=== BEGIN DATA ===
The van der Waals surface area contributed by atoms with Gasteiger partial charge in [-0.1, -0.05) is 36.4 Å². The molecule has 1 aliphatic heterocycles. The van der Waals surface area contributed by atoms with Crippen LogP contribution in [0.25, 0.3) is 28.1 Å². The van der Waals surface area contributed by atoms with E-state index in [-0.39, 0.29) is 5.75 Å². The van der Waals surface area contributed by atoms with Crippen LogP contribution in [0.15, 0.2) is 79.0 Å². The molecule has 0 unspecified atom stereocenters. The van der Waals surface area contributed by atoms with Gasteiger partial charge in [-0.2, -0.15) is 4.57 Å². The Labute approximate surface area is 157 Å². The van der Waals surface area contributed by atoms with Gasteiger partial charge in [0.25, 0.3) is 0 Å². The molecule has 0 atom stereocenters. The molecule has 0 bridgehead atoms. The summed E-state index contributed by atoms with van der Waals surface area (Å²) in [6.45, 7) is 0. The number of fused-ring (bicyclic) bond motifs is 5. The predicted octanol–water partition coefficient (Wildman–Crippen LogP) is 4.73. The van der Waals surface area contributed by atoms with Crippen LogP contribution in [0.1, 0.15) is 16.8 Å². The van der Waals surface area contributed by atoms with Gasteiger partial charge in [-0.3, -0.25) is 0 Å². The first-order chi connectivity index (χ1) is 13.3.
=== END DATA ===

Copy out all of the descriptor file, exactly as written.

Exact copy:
The van der Waals surface area contributed by atoms with Gasteiger partial charge in [-0.1, -0.05) is 36.4 Å². The molecule has 1 aliphatic heterocycles. The van der Waals surface area contributed by atoms with Crippen LogP contribution in [0.25, 0.3) is 28.1 Å². The van der Waals surface area contributed by atoms with E-state index in [-0.39, 0.29) is 5.75 Å². The van der Waals surface area contributed by atoms with Crippen LogP contribution in [0.15, 0.2) is 79.0 Å². The molecule has 0 unspecified atom stereocenters. The van der Waals surface area contributed by atoms with Gasteiger partial charge in [-0.2, -0.15) is 4.57 Å². The Labute approximate surface area is 157 Å². The van der Waals surface area contributed by atoms with Gasteiger partial charge in [0.25, 0.3) is 0 Å². The molecule has 0 atom stereocenters. The molecule has 0 bridgehead atoms. The summed E-state index contributed by atoms with van der Waals surface area (Å²) in [6.45, 7) is 0. The number of fused-ring (bicyclic) bond motifs is 5. The predicted octanol–water partition coefficient (Wildman–Crippen LogP) is 4.73. The van der Waals surface area contributed by atoms with Crippen LogP contribution in [0.1, 0.15) is 16.8 Å². The van der Waals surface area contributed by atoms with Gasteiger partial charge in [-0.3, -0.25) is 0 Å². The first-order chi connectivity index (χ1) is 13.3.